Enjoy the sights and the sounds of the nature and experience its peacefulness! Whichever package you choose, you will be accompanied by our expert bilingual nature guides. They will find the animals, point out indigenous rain forest plants, and educate you on the frequent sightings of wild species. Whether you are wandering near the coasts, paddling along a river in rainforests, striding on a peaceful park, or hiking on a lush forest canopy, the guides will share with you educational and interesting explanations and provide you a truly informative walk through.
Some of our best tours combine a little of this and a little of that, to create Costa Rica vacation packages like no other. Take to the thrilling zip lines of a canopy tour that winds through a monkey and sloth-studded forest; sail out to snorkel Pacific reefs and witness an unforgettable sunset; and hike a volcano before settling in for Mother Nature’s massage in steamy, thermal hot springs. With these tours, Costa Rica is at your fingertips.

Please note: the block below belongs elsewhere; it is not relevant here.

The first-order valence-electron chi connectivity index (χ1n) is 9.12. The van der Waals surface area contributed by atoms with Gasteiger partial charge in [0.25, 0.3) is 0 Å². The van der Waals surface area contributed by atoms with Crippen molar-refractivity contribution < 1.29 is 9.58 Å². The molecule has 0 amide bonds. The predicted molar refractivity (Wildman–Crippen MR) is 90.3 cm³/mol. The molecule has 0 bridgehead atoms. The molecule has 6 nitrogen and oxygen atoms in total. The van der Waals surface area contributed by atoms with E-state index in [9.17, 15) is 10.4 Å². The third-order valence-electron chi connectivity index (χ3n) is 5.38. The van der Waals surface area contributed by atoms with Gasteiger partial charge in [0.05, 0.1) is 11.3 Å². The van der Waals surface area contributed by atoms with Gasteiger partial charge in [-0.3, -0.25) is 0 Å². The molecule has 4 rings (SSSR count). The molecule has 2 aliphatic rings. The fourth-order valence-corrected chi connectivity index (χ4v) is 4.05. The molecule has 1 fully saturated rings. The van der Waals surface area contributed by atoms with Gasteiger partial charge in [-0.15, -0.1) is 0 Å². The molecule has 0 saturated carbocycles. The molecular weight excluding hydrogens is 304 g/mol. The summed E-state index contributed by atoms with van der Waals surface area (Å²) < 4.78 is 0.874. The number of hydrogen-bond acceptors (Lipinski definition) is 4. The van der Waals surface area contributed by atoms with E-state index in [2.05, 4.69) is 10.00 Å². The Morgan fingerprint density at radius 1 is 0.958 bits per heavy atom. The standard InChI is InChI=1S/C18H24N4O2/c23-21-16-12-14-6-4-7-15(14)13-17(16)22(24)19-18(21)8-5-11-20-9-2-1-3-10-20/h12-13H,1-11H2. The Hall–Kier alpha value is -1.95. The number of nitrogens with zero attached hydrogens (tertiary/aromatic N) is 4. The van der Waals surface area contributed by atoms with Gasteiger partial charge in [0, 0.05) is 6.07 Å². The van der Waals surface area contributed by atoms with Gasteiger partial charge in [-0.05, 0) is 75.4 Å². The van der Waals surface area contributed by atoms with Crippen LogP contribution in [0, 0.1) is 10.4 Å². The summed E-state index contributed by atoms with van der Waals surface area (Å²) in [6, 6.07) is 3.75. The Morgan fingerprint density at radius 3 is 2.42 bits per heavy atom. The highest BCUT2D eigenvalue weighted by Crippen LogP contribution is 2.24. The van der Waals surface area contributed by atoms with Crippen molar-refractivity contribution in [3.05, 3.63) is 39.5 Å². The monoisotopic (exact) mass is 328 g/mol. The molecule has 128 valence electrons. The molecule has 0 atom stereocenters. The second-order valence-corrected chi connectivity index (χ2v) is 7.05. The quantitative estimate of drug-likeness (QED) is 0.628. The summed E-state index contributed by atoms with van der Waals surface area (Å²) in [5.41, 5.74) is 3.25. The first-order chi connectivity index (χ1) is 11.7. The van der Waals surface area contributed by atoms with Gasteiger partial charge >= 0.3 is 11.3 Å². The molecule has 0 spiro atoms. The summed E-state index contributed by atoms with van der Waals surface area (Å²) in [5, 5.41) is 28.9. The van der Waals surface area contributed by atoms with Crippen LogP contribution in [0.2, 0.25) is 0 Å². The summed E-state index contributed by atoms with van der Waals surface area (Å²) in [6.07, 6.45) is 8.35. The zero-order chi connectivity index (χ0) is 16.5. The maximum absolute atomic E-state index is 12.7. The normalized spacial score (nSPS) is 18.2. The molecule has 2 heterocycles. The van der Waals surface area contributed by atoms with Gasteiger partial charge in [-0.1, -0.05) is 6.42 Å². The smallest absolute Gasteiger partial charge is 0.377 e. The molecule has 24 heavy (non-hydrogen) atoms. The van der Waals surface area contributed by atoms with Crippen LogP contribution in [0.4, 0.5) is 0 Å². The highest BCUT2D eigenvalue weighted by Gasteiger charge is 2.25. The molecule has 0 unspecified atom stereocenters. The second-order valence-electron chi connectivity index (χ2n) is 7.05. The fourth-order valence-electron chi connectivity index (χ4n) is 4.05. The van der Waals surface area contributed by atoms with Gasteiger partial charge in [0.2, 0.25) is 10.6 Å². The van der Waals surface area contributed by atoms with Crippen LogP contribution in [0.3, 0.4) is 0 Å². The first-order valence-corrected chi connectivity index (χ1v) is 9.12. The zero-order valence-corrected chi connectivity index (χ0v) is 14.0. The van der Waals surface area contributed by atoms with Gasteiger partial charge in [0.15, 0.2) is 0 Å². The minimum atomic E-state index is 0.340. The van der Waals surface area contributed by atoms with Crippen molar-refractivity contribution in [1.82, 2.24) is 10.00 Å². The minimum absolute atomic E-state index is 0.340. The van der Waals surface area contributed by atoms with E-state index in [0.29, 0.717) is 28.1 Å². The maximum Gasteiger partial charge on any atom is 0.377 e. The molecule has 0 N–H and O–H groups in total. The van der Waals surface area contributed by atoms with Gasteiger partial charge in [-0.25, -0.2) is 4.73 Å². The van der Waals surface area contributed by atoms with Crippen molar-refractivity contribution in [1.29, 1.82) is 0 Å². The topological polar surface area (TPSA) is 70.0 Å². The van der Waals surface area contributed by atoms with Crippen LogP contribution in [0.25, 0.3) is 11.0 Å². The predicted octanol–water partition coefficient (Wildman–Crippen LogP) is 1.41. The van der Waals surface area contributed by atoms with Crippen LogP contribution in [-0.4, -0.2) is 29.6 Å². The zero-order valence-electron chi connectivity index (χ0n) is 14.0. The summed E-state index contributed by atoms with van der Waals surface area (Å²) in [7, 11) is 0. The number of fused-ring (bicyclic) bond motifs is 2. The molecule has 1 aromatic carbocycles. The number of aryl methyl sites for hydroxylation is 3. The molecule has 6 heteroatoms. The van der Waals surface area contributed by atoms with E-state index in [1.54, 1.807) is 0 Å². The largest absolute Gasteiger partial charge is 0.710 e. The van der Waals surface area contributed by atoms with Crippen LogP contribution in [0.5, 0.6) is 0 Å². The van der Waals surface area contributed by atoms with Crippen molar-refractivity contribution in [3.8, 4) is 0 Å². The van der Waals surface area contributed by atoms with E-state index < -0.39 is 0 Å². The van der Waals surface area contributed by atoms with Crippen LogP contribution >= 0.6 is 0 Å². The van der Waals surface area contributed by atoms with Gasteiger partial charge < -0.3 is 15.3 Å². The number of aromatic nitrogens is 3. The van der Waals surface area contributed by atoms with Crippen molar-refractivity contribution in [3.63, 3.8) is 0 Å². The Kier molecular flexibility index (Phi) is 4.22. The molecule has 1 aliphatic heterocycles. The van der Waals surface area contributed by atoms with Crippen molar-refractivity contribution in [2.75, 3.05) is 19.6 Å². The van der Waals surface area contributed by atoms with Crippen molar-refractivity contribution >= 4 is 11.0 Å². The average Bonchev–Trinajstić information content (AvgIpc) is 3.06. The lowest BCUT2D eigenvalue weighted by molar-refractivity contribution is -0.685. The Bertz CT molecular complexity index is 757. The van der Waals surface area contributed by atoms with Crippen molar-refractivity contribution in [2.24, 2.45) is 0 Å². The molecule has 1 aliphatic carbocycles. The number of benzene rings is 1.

You may think that Costa Rica is a cheap destination to travel to given its location in Central America. We found out first hand that couldn’t be further from the truth. While traveling around Costa Rica we found park fees to be high for the tourists (remember those waterfalls I talked about?), fuel prices expensive at $1.20/liter, car rental prices high given that you had to add insurance to everything, and food prices a rip off.